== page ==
When analyzing a company, you have to worry about 2 things: (a) how the company is doing, and (b) how the company is doing in relation to Wall Street analyst estimates. While item (a) should be far more important, with the casino type trading action these days so often based on "beating estimates" (b) has unfortunately become the more important metric. Last night, EnerNOC (NASDAQ:ENOC) reported, and I'd argue they did fine on count (a) but offered perhaps a bit of a let down in terms of near term guidance, which affects count (b). Revenue continues to grow at a very good pace, gross margins are expanding (for the year; this quarter suffered a dip) and this appears to be one of the stronger players in the "smart grid" area. That said, it is the only company we own (I believe) that does not post a profit (yet), so valuation metrics on earnings can go out the door.
Technically, the stock had been one of the last holdouts in this recent selloff, only breaking the 50-day moving average a week ago Thursday on that -3% day. Yesterday the stock was up 4-5% and in after hours the stock gave all those gains right back once the earnings release posted. (Click chart to enlarge)
Full report here: (My comments in parenthesis)
- Revenues for the fourth quarter of 2009 were $26.7 million, compared to $19.7 million for the same period in 2008, an increase of $7.1 million, or 36%. (Analysts were in at median $24.7M)
- Revenues for the year ended December 31, 2009 were $190.7 million, compared to $106.1 million for the year ended December 31, 2008, an increase of $84.6 million, or 80%.
- Gross profit for the fourth quarter of 2009 was $8.8 million, compared to $7.6 million for the same period in 2008, an increase of $1.2 million, or 15%.
- Gross profit for the year ended December 31, 2009 was $86.5 million, compared to $41.3 million for the year ended December 31, 2008, an increase of $45.2 million, or 109%.
- Gross margin was 32.7% for the fourth quarter of 2009 and 45.3% for the year ended December 31, 2009, compared to 38.6% and 38.9%, respectively, for the same periods in 2008.
EPS came in at -64 cents versus (what appears to be) estimates of -65 cents. Now, the strange thing is almost all Wall Street analysts use non-GAAP EPS for their estimates but, for whatever reason, ENOC's estimates are the more true GAAP EPS. On a non-GAAP basis the company posted -50 cents, so that is what I am using - not sure if that lines up apples to apples with the -65 consensus or not.
- Excluding stock-based compensation charges and amortization of expenses related to acquisition-related assets, non-GAAP net loss for the fourth quarter of 2009 was $11.9 million, or $0.50 per basic and diluted share, compared to a non-GAAP net loss of $9.0 million, or $0.45 per basic and diluted share, for the same period in 2008.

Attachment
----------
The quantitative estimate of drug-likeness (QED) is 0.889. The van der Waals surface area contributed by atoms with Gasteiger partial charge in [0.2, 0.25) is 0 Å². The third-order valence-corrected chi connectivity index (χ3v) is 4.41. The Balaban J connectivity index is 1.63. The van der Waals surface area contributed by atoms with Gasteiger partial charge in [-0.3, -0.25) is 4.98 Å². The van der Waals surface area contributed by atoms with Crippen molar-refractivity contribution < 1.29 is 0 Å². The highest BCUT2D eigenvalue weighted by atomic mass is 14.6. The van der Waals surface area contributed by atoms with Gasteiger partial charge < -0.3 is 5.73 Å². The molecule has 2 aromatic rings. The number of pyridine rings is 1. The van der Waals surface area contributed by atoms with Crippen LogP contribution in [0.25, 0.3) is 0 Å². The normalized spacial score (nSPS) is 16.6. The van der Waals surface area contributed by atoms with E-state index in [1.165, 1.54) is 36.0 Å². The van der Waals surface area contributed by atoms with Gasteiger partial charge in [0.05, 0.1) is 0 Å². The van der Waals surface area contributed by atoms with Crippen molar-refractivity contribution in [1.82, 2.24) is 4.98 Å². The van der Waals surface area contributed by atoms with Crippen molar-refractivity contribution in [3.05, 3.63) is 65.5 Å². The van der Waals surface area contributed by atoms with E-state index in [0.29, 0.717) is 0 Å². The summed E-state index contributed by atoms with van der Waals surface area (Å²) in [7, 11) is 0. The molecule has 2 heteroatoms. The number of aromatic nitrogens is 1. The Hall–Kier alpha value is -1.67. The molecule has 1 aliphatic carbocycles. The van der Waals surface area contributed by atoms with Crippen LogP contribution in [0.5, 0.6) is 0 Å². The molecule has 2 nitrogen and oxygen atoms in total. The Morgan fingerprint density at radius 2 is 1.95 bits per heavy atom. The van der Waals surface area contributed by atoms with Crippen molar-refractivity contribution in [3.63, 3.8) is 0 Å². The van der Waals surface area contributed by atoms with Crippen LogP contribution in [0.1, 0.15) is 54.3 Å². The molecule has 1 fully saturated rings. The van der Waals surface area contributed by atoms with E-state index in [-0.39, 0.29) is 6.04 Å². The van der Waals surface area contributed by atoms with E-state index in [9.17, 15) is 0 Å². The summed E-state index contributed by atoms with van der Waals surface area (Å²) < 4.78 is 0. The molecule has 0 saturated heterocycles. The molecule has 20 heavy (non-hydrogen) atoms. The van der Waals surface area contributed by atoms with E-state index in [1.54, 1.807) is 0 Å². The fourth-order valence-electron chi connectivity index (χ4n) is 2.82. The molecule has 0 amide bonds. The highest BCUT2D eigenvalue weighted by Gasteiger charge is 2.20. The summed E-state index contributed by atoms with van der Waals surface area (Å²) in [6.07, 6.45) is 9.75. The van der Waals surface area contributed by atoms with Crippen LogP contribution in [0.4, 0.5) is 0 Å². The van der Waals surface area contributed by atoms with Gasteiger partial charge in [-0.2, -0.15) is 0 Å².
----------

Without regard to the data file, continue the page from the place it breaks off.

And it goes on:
- Increasing its demand response megawatts under management by 73% to over 3,550 as of December 31, 2009, up from over 2,050 as of December 31, 2008.
- Increasing the number of commercial, institutional and industrial (C&I) customers in its demand response network to approximately 2,800 and sites to approximately 6,500 as of December 31, 2009, up from 1,650 customers and 4,000 sites as of December 31, 2008.
Outlook for Q1 2010, and Full Year
- Q1 Rev: $24-$26M (analysts median $28.4M)
- Q1 Non-GAAP EPS: -$.50 to -$.56 (not comparable to analysts median)
- FY 2010 Rev: $255-$268M (analysts median $258M)
- FY 2010 Non-GAAP EPS: $0.94 to $1.04 (not comparable to analysts median)
Again, I am not sure why GAAP EPS is being used for EnerNOC when it's ignored for 99.9% of all other companies on Wall Street... so I use the conventional metrics above for EPS. ENOC is guiding for GAAP EPS -.70 to -.76 for Q1, and +.24 to +.34 for the full year 2010, for comparison's sake.
EnerNOC, Inc. is a leading provider of clean and intelligent energy solutions, which include demand response, energy efficiency, energy procurement and emissions tracking and trading services. These solutions help optimize the balance of electric supply and demand, provide cost-effective alternatives to traditional power generation, transmission, and distribution infrastructure, and drive significant cost-savings for end-use customers.
Disclosure: Long EnerNOC in fund; no personal position